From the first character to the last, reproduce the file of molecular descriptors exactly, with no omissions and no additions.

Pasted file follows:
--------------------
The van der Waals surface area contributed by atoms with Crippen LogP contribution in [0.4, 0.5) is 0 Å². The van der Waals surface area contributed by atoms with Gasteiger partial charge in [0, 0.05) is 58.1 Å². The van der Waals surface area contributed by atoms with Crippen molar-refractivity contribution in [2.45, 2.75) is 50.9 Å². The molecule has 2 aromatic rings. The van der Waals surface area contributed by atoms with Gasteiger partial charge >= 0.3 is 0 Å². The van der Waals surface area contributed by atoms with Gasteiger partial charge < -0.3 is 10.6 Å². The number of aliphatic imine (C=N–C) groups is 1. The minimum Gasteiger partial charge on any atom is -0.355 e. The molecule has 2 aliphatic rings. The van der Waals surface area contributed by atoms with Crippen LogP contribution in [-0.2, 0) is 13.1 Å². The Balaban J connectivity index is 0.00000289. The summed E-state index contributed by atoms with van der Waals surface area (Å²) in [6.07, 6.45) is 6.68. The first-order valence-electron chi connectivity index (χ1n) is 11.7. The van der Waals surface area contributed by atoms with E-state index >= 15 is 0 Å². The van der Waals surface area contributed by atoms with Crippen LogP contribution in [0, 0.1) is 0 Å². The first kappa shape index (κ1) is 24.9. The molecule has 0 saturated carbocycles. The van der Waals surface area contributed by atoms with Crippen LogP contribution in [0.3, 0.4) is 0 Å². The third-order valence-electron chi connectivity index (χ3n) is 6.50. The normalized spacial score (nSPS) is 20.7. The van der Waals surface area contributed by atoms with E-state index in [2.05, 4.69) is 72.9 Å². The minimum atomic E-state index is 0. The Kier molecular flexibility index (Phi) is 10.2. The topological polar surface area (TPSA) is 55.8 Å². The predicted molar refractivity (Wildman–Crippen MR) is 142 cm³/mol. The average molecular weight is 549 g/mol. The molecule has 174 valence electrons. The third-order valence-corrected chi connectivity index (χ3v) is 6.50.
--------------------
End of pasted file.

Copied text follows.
The van der Waals surface area contributed by atoms with Crippen LogP contribution in [0.4, 0.5) is 0 Å². The van der Waals surface area contributed by atoms with Gasteiger partial charge in [0, 0.05) is 58.1 Å². The van der Waals surface area contributed by atoms with Crippen molar-refractivity contribution in [2.45, 2.75) is 50.9 Å². The molecule has 2 aromatic rings. The van der Waals surface area contributed by atoms with Gasteiger partial charge >= 0.3 is 0 Å². The van der Waals surface area contributed by atoms with Gasteiger partial charge < -0.3 is 10.6 Å². The number of aliphatic imine (C=N–C) groups is 1. The minimum Gasteiger partial charge on any atom is -0.355 e. The molecule has 2 aliphatic rings. The van der Waals surface area contributed by atoms with Crippen LogP contribution in [-0.2, 0) is 13.1 Å². The Balaban J connectivity index is 0.00000289. The summed E-state index contributed by atoms with van der Waals surface area (Å²) in [6.07, 6.45) is 6.68. The first-order valence-electron chi connectivity index (χ1n) is 11.7. The van der Waals surface area contributed by atoms with E-state index >= 15 is 0 Å². The van der Waals surface area contributed by atoms with Crippen LogP contribution in [0, 0.1) is 0 Å². The first kappa shape index (κ1) is 24.9. The molecule has 0 saturated carbocycles. The van der Waals surface area contributed by atoms with Crippen LogP contribution in [0.3, 0.4) is 0 Å². The third-order valence-electron chi connectivity index (χ3n) is 6.50. The normalized spacial score (nSPS) is 20.7. The van der Waals surface area contributed by atoms with E-state index in [2.05, 4.69) is 72.9 Å². The minimum atomic E-state index is 0. The Kier molecular flexibility index (Phi) is 10.2. The topological polar surface area (TPSA) is 55.8 Å². The predicted molar refractivity (Wildman–Crippen MR) is 142 cm³/mol. The average molecular weight is 549 g/mol. The molecule has 174 valence electrons. The third-order valence-corrected chi connectivity index (χ3v) is 6.50.